Berkshire Pork

Berkshire Pork


Profile image
Berkshire pigs are a rare breed of pig originating from the English county of Berkshire. Herds of the breed are still maintained in England by the Rare Breeds Survival Trust at Aldenham Country Park, Hertfordshire, and by the South of England Rare Breeds Centre in Kent. The Berkshire is listed as 'vulnerable', as in 2008 fewer than 300 breeding sows were known to exist. Some pigs of the breed are also kept in New Zealand, but it is estimated that there are now fewer than a hundred purebred sows there. In the United States, the American Berkshire Association, established in 1875, gives pedigrees only to pigs directly imported from established English herds or to those tracing directly back to such imported animals. The pig is also bred in Kagoshima Prefecture, Japan, under the trademarked name Kagoshima Kurobuta. Berkshires are early-maturing pigs well covered with short black hair, often with white hair on their legs, faces, and tips of the tails. The snouts are dished and are of medium length. The ears are fairly large and are erect or slightly leaned forward. They have fine wrinkle-free necks and well-sloped shoulder blades. They have short, straight legs and a straight underline belly. Berkshire pork, prized for juiciness, flavour and tenderness, is pink-hued and heavily marbled. Its high fat content makes it suitable for long cooking and high-temperature cooking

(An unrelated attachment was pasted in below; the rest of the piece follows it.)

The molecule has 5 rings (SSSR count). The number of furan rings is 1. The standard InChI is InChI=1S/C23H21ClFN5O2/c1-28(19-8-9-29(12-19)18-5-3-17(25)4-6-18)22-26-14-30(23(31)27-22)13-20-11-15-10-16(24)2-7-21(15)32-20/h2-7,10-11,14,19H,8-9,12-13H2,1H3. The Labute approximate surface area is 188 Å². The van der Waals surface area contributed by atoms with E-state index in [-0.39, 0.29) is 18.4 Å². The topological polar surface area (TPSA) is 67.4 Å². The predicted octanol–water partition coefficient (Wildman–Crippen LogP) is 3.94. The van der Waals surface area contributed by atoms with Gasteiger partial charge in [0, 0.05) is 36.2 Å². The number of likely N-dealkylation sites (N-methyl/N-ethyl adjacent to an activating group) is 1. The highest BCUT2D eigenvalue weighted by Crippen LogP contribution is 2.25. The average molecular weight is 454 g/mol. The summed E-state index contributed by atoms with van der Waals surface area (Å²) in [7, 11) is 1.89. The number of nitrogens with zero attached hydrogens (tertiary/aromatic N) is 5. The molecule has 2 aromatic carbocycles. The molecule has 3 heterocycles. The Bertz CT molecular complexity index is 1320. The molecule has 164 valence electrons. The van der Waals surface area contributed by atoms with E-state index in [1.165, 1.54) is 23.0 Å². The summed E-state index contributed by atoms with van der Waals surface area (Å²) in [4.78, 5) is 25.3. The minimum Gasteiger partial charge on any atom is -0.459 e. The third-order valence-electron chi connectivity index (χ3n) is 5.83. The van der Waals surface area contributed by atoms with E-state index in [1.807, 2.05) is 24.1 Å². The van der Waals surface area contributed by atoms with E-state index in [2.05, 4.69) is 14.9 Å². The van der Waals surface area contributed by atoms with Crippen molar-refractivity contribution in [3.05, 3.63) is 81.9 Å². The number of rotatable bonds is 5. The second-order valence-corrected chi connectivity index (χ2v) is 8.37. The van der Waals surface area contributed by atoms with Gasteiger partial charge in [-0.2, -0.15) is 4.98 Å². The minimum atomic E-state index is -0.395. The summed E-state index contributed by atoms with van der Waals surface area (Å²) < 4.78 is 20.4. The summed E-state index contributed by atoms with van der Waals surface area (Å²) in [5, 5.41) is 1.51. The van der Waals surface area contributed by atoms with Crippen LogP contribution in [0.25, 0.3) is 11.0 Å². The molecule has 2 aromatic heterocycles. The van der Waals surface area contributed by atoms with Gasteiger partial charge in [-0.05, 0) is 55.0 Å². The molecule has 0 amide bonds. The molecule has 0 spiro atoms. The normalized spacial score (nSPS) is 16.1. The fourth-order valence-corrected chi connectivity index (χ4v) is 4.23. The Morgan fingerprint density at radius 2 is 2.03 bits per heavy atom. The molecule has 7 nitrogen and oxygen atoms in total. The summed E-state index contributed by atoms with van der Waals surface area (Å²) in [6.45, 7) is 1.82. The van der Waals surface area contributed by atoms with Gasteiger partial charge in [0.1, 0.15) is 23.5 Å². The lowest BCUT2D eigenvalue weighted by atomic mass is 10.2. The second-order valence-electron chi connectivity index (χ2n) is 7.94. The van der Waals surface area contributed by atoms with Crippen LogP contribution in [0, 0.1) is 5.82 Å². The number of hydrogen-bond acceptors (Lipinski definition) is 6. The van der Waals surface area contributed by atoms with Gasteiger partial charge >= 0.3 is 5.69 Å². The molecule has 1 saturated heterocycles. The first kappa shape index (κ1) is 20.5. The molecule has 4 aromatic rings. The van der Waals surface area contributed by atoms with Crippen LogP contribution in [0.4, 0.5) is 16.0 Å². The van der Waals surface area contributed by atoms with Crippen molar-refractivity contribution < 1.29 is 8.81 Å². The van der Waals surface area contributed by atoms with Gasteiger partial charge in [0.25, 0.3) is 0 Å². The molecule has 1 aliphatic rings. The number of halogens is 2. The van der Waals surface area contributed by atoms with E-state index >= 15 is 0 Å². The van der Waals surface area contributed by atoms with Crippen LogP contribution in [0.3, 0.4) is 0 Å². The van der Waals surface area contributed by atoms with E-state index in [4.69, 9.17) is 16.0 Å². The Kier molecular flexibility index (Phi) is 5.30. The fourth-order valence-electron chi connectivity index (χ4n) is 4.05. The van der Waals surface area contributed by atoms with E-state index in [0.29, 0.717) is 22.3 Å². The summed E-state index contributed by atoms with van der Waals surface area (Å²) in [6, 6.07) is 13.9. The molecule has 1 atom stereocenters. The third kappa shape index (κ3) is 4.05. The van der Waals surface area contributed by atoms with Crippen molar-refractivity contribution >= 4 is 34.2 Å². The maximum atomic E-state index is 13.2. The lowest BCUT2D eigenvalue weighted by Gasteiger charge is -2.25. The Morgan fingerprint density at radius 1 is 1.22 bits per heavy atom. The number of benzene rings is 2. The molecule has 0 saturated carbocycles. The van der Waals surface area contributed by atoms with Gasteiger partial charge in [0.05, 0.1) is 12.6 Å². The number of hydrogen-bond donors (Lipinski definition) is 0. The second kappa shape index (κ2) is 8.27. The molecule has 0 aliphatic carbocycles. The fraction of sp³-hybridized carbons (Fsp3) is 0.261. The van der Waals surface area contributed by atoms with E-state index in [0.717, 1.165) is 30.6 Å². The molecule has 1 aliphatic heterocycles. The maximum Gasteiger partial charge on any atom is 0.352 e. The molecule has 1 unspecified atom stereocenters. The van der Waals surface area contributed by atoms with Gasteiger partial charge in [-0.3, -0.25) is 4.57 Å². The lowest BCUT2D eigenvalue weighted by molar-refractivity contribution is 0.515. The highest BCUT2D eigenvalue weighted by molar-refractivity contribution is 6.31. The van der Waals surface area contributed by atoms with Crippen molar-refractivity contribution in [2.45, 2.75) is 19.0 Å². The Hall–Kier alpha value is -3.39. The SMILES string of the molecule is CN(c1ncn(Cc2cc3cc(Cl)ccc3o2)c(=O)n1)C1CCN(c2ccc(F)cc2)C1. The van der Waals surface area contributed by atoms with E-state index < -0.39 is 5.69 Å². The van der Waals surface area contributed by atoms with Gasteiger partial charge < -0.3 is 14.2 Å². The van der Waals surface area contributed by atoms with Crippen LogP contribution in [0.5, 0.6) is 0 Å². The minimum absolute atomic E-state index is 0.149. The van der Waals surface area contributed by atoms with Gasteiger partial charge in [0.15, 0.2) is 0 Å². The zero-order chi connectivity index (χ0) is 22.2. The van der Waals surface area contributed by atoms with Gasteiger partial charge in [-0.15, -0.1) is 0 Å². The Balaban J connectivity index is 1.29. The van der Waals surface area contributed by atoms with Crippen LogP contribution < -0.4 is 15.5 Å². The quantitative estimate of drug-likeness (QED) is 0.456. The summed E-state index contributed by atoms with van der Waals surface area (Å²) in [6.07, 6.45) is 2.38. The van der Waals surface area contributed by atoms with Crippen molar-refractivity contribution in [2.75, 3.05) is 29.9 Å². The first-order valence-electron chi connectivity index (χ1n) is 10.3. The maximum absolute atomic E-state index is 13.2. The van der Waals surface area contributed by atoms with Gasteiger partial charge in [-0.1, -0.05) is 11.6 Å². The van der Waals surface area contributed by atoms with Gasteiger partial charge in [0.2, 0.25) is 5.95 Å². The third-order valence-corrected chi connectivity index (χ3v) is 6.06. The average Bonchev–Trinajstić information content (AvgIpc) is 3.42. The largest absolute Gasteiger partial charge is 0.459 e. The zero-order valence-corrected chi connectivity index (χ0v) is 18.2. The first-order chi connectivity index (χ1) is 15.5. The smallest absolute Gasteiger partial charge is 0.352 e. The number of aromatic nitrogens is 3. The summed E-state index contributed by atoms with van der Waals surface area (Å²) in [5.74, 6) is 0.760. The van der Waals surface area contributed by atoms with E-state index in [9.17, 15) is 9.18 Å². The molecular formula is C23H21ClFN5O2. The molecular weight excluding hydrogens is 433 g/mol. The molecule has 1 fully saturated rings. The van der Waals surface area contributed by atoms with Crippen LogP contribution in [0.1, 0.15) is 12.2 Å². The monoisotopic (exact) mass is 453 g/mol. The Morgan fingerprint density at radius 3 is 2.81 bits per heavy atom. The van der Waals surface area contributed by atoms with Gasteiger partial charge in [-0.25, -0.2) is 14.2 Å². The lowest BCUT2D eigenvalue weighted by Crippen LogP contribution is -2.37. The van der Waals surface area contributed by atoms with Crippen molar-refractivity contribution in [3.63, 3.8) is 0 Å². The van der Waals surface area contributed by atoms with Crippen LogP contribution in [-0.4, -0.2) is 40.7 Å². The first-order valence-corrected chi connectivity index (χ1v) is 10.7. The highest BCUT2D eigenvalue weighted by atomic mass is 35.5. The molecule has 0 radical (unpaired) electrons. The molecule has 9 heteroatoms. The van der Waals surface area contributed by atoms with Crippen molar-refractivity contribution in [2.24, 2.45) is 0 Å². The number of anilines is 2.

More information from Oklahoma State University

Recently Delivered To...

2014-03-04

Berkshire Pork from Raque Valley Farm being served at Farmstead in Providence, RI. Read more